“There is no such thing as an unusable army, only armies that are not properly used.”– Aretha the Raven, Nicaean general
We did not come as an army, not the kind I’d raised and led and fought against. The Firstborn followed in my wake like a trail of colourful armed gangs, advancing without formation and answering to no single general. Ten thousand of the Firstborn had come raiding with me, the eerie grace of their stride belying the disorder of their advance. Few of their sigils resembled each other, be it in looks or composition. My old servant Lord Soln now led hardened elites in steel and obsidian, its circular sigil of grey and red painted over faces and mail, while the numerous sigil of Mighty Kuresnik eschewed armour entirely in favour of long barbed spears and dyed green hair like their sigil-holder.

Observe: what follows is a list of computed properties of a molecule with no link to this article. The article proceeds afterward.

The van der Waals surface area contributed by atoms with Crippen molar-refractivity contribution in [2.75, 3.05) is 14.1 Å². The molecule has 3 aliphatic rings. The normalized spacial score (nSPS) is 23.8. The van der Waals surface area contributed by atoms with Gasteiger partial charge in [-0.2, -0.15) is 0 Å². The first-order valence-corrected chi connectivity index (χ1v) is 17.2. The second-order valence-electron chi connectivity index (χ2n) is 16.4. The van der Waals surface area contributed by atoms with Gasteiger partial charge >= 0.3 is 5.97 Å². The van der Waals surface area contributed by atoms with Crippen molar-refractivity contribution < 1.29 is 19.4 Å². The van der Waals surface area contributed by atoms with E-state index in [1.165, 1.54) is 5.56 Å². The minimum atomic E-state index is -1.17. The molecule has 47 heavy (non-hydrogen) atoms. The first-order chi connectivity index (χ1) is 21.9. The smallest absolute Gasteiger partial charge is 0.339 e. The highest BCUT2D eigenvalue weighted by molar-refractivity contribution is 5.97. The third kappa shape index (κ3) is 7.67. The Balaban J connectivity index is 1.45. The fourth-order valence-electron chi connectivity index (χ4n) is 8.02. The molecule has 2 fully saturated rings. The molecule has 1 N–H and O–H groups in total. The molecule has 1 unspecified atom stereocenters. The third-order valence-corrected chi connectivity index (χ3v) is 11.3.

Through the winding hills of the Twilight Ways they followed me in silence, my dead mount’s gallop keeping me ahead of even the quickest among them. Of the sigils that had answered my call, the greatest Mighty were Soln – once a lord in my short-lived Peerage, and still instinctively deferential to me even when it preferred otherwise – and Sudone, who back during the Iserran campaign had once challenged me and since been taught better. Three days stripped of all Night had humbled it, but though fear had given way to insolence it loved me not. No matter. When it came to commanding loyalty among the drow, fear was more than enough. They would both serve as my captains when the time came.